Fresh out of college, when I started to work professionally as a 21 year old, I dived into work passionately and emotionally. Not only did I do great work during that year, I also had a lot of fun with my team, many of whom are still my good friends. I was emotionally attached to the work and the people around me, and I considered that a strength at that time.

Not soon after, I had my first performance appraisal along with my friends (colleagues). Very soon, things weren’t as simple and fun as words like bonus, promotions and salary increments entered the vocabulary. Emotions flared, arguments ensued, and I had a hard time dealing with my emotions. I gave into the temptation of reacting emotionally a few times and strained my relationships with some people.

After a few such incidents, I started to consider my emotions a weakness and shut myself down, creating personal and professional boundaries in the workplace. I am glad that phase didn’t last very long.

Today, after working for over 12 years in different companies and across continents, I consider emotions an integral part of the workplace, and they can be very powerful if we know what to do with them.

Below are a few of my observations about dealing with our emotions at work :-

Every Emotion Tells Us What We Care About
When I formed great friends during my first year at work, my emotions (of joy) were telling me I care about trust and honesty. Later when I was angry and felt being wronged, my emotions were telling me I cared about everyone being treated fairly and respectfully. And when that expectation was not met, it gave rise to the frustration and anger.

The more attention we pay to our emotions, the more aware we can be of what they are trying to tell us. We can then reflect upon and listen to what they are telling us, and then still act in a way which is consistent with our values and long term objectives.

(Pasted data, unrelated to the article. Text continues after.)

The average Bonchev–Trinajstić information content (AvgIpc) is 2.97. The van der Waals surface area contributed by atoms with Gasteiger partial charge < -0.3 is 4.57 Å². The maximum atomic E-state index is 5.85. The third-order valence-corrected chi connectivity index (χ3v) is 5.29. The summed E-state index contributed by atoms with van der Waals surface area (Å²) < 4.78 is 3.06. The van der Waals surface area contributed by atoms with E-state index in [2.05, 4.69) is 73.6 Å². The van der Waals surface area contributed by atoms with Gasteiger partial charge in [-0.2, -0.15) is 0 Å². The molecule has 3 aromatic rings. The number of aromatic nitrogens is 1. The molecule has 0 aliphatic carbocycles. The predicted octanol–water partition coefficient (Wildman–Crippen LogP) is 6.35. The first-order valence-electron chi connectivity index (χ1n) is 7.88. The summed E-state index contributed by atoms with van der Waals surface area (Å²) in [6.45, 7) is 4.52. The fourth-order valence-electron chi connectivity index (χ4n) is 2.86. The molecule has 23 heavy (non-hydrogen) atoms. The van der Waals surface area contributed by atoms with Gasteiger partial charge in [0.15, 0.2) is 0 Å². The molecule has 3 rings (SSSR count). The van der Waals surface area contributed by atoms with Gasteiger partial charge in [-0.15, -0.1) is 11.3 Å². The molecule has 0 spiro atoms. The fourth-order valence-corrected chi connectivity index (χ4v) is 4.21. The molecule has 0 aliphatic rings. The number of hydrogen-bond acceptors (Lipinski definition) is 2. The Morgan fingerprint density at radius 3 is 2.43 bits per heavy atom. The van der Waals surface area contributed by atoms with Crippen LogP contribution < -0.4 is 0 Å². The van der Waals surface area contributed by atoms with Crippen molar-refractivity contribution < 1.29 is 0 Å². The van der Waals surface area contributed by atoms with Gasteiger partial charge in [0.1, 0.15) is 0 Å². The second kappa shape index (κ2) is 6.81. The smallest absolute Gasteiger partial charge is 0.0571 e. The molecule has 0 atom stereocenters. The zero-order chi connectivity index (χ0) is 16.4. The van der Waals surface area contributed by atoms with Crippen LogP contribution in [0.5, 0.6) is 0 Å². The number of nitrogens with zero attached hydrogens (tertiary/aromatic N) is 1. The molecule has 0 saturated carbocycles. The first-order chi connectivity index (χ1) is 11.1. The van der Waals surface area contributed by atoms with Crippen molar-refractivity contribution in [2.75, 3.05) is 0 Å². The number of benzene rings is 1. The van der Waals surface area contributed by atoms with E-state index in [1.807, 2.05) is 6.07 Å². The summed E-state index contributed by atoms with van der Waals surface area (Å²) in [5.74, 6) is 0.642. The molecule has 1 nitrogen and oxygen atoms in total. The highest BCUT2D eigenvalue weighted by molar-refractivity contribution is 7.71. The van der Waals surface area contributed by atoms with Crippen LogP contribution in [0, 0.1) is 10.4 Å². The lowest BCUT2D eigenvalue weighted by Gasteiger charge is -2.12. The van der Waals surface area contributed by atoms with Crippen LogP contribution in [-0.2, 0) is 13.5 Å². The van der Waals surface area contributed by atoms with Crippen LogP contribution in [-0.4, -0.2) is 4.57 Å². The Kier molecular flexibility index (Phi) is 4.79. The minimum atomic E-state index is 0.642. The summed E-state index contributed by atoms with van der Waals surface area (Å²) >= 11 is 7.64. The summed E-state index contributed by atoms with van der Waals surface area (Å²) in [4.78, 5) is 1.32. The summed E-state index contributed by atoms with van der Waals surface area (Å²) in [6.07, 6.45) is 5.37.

"We gain the strength of the temptation we resist." Ralph Waldo Emerson

“We gain the strength of the temptation we resist.” Ralph Waldo Emerson

Emotions Are Always Valid. The Stories Behind Them Might Not Be
There are no right and wrong emotions. There are no positive and negative emotions. Our emotions are always valid, and an inevitable part of being human. But we can examine the stories behind our emotions to separate the useful facts from false beliefs. Each emotion can tell us about something significant in our lives, but only if we are willing to examine the stories behind them objectively.

For example – I felt angry and frustrated once when I didn’t get an expected bonus. In this case I embraced the emotion without denial and examined the assessments behind it. I believed I had performed very well and shared the same with my manager. It was then that I got some feedback which made me aware of the gaps in my performance, and which I could improve upon. Thus I came to the realisation that while my emotion was valid, the story behind it lacked evidence and was not well grounded in facts.

My manager understood my concerns and it strengthened our relationship. He also promised me to deliver any such feedback earlier the next time. In the end, it prevented me from reacting impulsively and judging others, which would have not done any good for both me and my team.

I have learned that we can always witness our emotions as they arise instead of being sucked in their gravitational power and respond impulsively.

Emotions Need To Be Expressed. Without Explosion or Repression